So the broccoli is ready in the garden and it’s delicious! My dilemma is harvesting it before it blooms. Some of the heads have escaped being eaten; I didn’t get there in time and they’re blooming but that’s OK…it’s more food for the beneficials. I’ve noticed that if I leave the cut broccoli overnight, it doesn’t have the same crispness that the grocer’s does; perhaps you have this problem too. I thought that we would look at some tips for keeping your vegetables fresh after harvesting them from the garden.
- BROCCOLI – so if your broccoli is more floppy than crisp the day after you harvest it, try soaking it in ice water for a few minutes before you’re ready to use it. Of course, if you’re cooking it, you can skip this step because you’re going to make it floppy anyway. I think that broccoli is best stored in the fridge.
- CUCUMBERS – cucumbers are best stored outside the fridge on the countertop. Unless you’re ready to eat one of course. I love a cold, crisp cucumber so we keep a few in the fridge when they’re in season (and the 5 gallon buckets of them are overflowing).
- LETTUCE – lettuce prefers the fridge to the countertop. We generally grow romaine and I like to wash it and then place it in layers of paper towels so that it’s ready to use when we need it. All of the paper towel and lettuce layers go into a ziploc bag and then into the fridge.
- TOMATOES – some people swear by keeping their tomatoes on the countertop…that it makes them last longer. Others say they keep longer when in the fridge. Personally, I don’t have a refrigerator big enough to handle all of them so I usually keep the majority of them out of the fridge in the aforementioned 5 gallon buckets. If we have problems with blossom end rot, I still pick those tomatoes for canning…I just cut the bad ends off. Those I try to keep in the fridge since they’ve been injured.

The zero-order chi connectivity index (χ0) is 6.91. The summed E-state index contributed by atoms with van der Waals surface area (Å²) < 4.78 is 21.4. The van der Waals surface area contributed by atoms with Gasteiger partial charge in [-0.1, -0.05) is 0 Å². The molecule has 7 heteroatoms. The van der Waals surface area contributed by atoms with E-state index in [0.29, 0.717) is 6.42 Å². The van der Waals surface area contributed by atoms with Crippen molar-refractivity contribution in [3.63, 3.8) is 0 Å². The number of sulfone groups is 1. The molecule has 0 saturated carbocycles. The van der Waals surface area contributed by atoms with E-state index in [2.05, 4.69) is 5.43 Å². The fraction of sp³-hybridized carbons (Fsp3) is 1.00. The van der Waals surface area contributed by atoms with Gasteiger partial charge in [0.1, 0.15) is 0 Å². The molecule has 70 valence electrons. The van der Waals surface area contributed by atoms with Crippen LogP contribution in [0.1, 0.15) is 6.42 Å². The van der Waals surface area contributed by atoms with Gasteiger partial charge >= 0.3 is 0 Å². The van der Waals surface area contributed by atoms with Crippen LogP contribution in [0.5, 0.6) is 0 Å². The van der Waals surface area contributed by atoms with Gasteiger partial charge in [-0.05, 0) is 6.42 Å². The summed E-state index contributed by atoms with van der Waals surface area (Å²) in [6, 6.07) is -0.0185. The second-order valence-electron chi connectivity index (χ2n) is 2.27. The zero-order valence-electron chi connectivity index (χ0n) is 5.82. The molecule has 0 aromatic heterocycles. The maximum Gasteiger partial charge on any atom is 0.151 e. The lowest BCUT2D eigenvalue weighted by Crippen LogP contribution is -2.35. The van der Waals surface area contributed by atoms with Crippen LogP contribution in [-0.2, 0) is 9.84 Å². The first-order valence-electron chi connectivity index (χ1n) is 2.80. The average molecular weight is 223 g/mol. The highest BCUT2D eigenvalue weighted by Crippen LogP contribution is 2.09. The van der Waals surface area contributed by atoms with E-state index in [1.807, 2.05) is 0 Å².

- PEPPERS – it’s been my experience that peppers are better stored on the countertop. If they’re kept in the fridge, mine tend to look shriveled up…like all of the moisture has been sucked out of the skins.
Here’s another tip that you can keep in mind the next time you’re bringing in your harvest. Many herbs and greens can be kept fresh in your refrigerator by placing them in water like you would cut flowers. A bouquet that you can eat…now that’s an arrangement I’m interested in!
What are your tips for keeping vegetables fresh? Do you have any secrets that you’d like to share with the Mid-Atlantic Gardening community? Leave me a comment below or send me an e-mail. If you enjoy being part of the Mid-Atlantic Gardening community, join our e-mail list (upper right hand corner of this page), become a fan on Facebook and follow me at Twitter. Happy gardening! And happy Friday!